Why Obama Won't Demand Bigger Bite From Apple
"I'm sympathetic to questioning the attitude of a corporation that is using our infrastructure, tax-paid infrastructure, and is rude about it," said Lee Munson, chief investment officer at Portfolio LLC, who says he's an Apple shareholder. "I don't care what they pay in tax, per se, but ... I think we should make it an issue of what they get for it."
Munson said Apple uses the American judicial system to protect its patents and copyrights and that it relies on the country's naval defense to secure global shipping lanes and ports in order to lower import and export costs.
As a public company, Apple's commitment should be to maximize shareholder value, and its ability to legally maneuver the complex U.S. tax code likely saves the company billions every year. But Munson posits that without the government's protection, Apple wouldn't enjoy such hefty margins.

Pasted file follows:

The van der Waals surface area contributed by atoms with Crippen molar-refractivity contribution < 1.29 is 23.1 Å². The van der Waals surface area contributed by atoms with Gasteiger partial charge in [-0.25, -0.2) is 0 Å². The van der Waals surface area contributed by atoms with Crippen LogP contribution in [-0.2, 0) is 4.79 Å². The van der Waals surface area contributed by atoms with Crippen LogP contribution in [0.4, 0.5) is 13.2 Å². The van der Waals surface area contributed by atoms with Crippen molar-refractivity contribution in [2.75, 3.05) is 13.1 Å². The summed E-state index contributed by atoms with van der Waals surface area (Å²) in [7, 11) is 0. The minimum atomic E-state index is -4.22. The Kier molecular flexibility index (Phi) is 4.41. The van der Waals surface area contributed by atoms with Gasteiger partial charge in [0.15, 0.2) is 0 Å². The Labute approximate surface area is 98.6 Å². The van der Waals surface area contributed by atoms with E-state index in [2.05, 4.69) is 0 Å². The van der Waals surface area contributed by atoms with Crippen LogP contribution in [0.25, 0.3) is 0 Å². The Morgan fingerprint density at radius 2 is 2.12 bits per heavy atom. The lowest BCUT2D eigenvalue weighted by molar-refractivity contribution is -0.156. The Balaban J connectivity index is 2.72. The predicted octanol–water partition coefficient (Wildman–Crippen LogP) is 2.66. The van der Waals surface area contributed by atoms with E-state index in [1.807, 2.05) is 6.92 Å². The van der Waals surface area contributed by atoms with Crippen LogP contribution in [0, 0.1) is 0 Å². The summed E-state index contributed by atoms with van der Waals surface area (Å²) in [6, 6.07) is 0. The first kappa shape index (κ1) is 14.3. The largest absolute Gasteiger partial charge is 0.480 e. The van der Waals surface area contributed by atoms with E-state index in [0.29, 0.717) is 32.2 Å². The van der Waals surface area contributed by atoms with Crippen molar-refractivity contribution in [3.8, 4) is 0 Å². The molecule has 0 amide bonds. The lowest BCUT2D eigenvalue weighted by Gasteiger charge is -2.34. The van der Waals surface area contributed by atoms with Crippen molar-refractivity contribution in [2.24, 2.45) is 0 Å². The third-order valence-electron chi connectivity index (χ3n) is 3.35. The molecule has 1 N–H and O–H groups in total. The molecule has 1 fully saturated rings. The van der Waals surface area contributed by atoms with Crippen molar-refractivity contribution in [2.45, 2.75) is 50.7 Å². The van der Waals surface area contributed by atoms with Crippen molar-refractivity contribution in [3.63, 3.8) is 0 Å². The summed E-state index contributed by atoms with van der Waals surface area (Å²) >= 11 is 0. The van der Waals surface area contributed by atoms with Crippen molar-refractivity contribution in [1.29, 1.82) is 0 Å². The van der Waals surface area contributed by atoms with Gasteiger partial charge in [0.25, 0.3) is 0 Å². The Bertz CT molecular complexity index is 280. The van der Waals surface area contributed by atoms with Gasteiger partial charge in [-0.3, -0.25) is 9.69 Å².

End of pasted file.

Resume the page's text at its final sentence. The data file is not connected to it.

"Would they like to pay less taxes and not have their patents upheld in a court of law? We
Apple isn't alone in sidestepping these taxes, and the company and others (including Exxon) benefit from America's vast resources, which give U.S. businesses significant advantages in the global marketplace.
Apple may seem an easy target for criticism at a time when it continues to report record profits and revenue, rolling over most U.S. companies at a time when economic conditions are tepid at best.
Di Martino, the Democratic strategist, said Obama has already started to address the ability of Apple and other U.S. companies to jump through loopholes with his proposed plan for corporate tax reform.
"It's not really a question of 'is Apple an evil company? Or is Apple benefiting
Bankman said the real issue Americans must debate is what groups should be paying increased taxes.